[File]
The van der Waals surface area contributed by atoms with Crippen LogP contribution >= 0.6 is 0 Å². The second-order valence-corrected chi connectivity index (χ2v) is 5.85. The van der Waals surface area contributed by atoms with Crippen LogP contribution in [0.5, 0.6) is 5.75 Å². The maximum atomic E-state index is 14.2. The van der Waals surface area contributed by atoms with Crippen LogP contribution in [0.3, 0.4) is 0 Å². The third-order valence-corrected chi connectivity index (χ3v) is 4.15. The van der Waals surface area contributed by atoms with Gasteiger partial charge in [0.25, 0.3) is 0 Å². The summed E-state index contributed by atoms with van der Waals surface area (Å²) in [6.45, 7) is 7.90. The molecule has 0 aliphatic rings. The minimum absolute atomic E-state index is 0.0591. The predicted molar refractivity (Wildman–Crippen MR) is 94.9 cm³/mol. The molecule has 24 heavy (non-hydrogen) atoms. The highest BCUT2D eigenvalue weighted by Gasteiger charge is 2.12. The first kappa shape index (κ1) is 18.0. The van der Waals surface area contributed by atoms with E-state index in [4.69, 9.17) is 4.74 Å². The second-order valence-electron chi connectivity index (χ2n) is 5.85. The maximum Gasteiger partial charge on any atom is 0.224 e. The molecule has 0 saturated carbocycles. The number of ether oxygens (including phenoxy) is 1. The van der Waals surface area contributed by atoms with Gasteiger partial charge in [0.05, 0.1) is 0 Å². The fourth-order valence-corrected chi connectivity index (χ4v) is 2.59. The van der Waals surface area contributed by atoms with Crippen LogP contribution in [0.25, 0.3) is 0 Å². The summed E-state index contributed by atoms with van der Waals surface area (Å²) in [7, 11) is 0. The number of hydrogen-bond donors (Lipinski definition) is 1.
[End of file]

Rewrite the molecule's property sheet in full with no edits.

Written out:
The van der Waals surface area contributed by atoms with Crippen LogP contribution >= 0.6 is 0 Å². The second-order valence-corrected chi connectivity index (χ2v) is 5.85. The van der Waals surface area contributed by atoms with Crippen LogP contribution in [0.5, 0.6) is 5.75 Å². The maximum atomic E-state index is 14.2. The van der Waals surface area contributed by atoms with Crippen LogP contribution in [0.3, 0.4) is 0 Å². The third-order valence-corrected chi connectivity index (χ3v) is 4.15. The van der Waals surface area contributed by atoms with Gasteiger partial charge in [0.25, 0.3) is 0 Å². The summed E-state index contributed by atoms with van der Waals surface area (Å²) in [6.45, 7) is 7.90. The molecule has 0 aliphatic rings. The minimum absolute atomic E-state index is 0.0591. The predicted molar refractivity (Wildman–Crippen MR) is 94.9 cm³/mol. The molecule has 24 heavy (non-hydrogen) atoms. The highest BCUT2D eigenvalue weighted by Gasteiger charge is 2.12. The first kappa shape index (κ1) is 18.0. The van der Waals surface area contributed by atoms with E-state index in [4.69, 9.17) is 4.74 Å². The second-order valence-electron chi connectivity index (χ2n) is 5.85. The maximum Gasteiger partial charge on any atom is 0.224 e. The molecule has 0 saturated carbocycles. The number of ether oxygens (including phenoxy) is 1. The van der Waals surface area contributed by atoms with Gasteiger partial charge in [0.05, 0.1) is 0 Å². The fourth-order valence-corrected chi connectivity index (χ4v) is 2.59. The van der Waals surface area contributed by atoms with Crippen LogP contribution in [0.25, 0.3) is 0 Å². The summed E-state index contributed by atoms with van der Waals surface area (Å²) in [7, 11) is 0. The number of hydrogen-bond donors (Lipinski definition) is 1.